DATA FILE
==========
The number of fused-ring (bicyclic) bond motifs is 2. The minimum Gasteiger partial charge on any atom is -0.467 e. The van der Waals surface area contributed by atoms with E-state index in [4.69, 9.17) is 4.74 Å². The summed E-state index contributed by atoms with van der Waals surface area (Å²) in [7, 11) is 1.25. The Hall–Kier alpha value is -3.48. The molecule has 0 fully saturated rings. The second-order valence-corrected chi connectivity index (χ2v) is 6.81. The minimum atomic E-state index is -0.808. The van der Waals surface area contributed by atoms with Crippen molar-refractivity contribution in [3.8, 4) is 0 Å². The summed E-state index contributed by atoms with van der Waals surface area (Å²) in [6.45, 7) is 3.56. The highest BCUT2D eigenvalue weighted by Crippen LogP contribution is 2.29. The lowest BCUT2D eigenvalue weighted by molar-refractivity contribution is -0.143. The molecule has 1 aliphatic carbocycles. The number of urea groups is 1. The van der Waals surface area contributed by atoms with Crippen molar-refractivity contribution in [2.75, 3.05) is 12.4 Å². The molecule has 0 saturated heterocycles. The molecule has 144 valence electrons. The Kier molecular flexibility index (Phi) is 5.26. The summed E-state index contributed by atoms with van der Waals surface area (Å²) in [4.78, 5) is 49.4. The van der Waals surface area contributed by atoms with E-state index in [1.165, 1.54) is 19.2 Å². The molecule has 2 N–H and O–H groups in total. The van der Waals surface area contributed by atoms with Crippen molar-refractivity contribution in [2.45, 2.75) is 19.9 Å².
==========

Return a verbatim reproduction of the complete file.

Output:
The number of fused-ring (bicyclic) bond motifs is 2. The minimum Gasteiger partial charge on any atom is -0.467 e. The van der Waals surface area contributed by atoms with E-state index in [4.69, 9.17) is 4.74 Å². The summed E-state index contributed by atoms with van der Waals surface area (Å²) in [7, 11) is 1.25. The Hall–Kier alpha value is -3.48. The molecule has 0 fully saturated rings. The second-order valence-corrected chi connectivity index (χ2v) is 6.81. The minimum atomic E-state index is -0.808. The van der Waals surface area contributed by atoms with Crippen molar-refractivity contribution in [3.8, 4) is 0 Å². The summed E-state index contributed by atoms with van der Waals surface area (Å²) in [6.45, 7) is 3.56. The highest BCUT2D eigenvalue weighted by Crippen LogP contribution is 2.29. The lowest BCUT2D eigenvalue weighted by molar-refractivity contribution is -0.143. The molecule has 1 aliphatic carbocycles. The number of urea groups is 1. The van der Waals surface area contributed by atoms with Crippen molar-refractivity contribution in [2.75, 3.05) is 12.4 Å². The molecule has 0 saturated heterocycles. The molecule has 144 valence electrons. The Kier molecular flexibility index (Phi) is 5.26. The summed E-state index contributed by atoms with van der Waals surface area (Å²) in [4.78, 5) is 49.4. The van der Waals surface area contributed by atoms with E-state index in [1.165, 1.54) is 19.2 Å². The molecule has 2 N–H and O–H groups in total. The van der Waals surface area contributed by atoms with Crippen molar-refractivity contribution in [2.45, 2.75) is 19.9 Å².